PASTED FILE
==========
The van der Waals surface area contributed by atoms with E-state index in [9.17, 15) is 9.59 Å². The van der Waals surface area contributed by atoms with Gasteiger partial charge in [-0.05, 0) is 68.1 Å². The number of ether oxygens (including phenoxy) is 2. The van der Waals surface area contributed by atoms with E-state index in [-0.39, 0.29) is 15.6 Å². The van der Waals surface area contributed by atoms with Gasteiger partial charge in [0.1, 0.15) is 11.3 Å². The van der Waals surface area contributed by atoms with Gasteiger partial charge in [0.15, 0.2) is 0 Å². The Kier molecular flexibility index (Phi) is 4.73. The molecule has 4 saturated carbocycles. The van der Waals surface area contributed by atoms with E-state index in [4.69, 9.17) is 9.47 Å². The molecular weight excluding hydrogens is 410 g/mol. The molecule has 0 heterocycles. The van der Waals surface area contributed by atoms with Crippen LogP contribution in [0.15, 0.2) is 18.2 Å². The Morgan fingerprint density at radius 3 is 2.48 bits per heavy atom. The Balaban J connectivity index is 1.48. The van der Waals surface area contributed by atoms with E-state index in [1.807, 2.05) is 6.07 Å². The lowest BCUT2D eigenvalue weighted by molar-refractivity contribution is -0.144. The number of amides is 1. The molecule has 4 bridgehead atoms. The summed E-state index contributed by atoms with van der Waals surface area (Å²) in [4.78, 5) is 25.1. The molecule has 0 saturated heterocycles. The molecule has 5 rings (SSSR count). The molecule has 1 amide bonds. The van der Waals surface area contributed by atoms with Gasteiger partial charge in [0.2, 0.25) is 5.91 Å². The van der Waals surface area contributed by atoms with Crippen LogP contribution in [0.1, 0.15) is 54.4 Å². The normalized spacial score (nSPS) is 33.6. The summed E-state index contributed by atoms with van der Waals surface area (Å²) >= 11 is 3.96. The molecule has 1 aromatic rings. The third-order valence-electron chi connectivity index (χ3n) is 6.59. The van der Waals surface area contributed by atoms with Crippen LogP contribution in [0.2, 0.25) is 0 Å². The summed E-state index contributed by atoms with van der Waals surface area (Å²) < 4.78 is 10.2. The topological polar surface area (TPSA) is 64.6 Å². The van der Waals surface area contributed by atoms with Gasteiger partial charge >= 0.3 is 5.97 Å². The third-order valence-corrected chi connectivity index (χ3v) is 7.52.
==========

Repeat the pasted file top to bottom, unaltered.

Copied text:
The van der Waals surface area contributed by atoms with E-state index in [9.17, 15) is 9.59 Å². The van der Waals surface area contributed by atoms with Gasteiger partial charge in [-0.05, 0) is 68.1 Å². The number of ether oxygens (including phenoxy) is 2. The van der Waals surface area contributed by atoms with E-state index in [-0.39, 0.29) is 15.6 Å². The van der Waals surface area contributed by atoms with Gasteiger partial charge in [0.1, 0.15) is 11.3 Å². The van der Waals surface area contributed by atoms with Gasteiger partial charge in [0.15, 0.2) is 0 Å². The Kier molecular flexibility index (Phi) is 4.73. The molecule has 4 saturated carbocycles. The van der Waals surface area contributed by atoms with E-state index in [4.69, 9.17) is 9.47 Å². The molecular weight excluding hydrogens is 410 g/mol. The molecule has 0 heterocycles. The van der Waals surface area contributed by atoms with Crippen LogP contribution in [0.15, 0.2) is 18.2 Å². The Morgan fingerprint density at radius 3 is 2.48 bits per heavy atom. The Balaban J connectivity index is 1.48. The van der Waals surface area contributed by atoms with E-state index in [1.807, 2.05) is 6.07 Å². The lowest BCUT2D eigenvalue weighted by molar-refractivity contribution is -0.144. The number of amides is 1. The molecule has 4 bridgehead atoms. The summed E-state index contributed by atoms with van der Waals surface area (Å²) in [4.78, 5) is 25.1. The molecule has 0 saturated heterocycles. The molecule has 5 rings (SSSR count). The molecule has 1 amide bonds. The van der Waals surface area contributed by atoms with Gasteiger partial charge in [0.2, 0.25) is 5.91 Å². The van der Waals surface area contributed by atoms with Crippen LogP contribution in [0.1, 0.15) is 54.4 Å². The normalized spacial score (nSPS) is 33.6. The summed E-state index contributed by atoms with van der Waals surface area (Å²) >= 11 is 3.96. The molecule has 1 aromatic rings. The third-order valence-electron chi connectivity index (χ3n) is 6.59. The van der Waals surface area contributed by atoms with Crippen LogP contribution in [0.2, 0.25) is 0 Å². The summed E-state index contributed by atoms with van der Waals surface area (Å²) < 4.78 is 10.2. The topological polar surface area (TPSA) is 64.6 Å². The van der Waals surface area contributed by atoms with Gasteiger partial charge >= 0.3 is 5.97 Å². The third-order valence-corrected chi connectivity index (χ3v) is 7.52.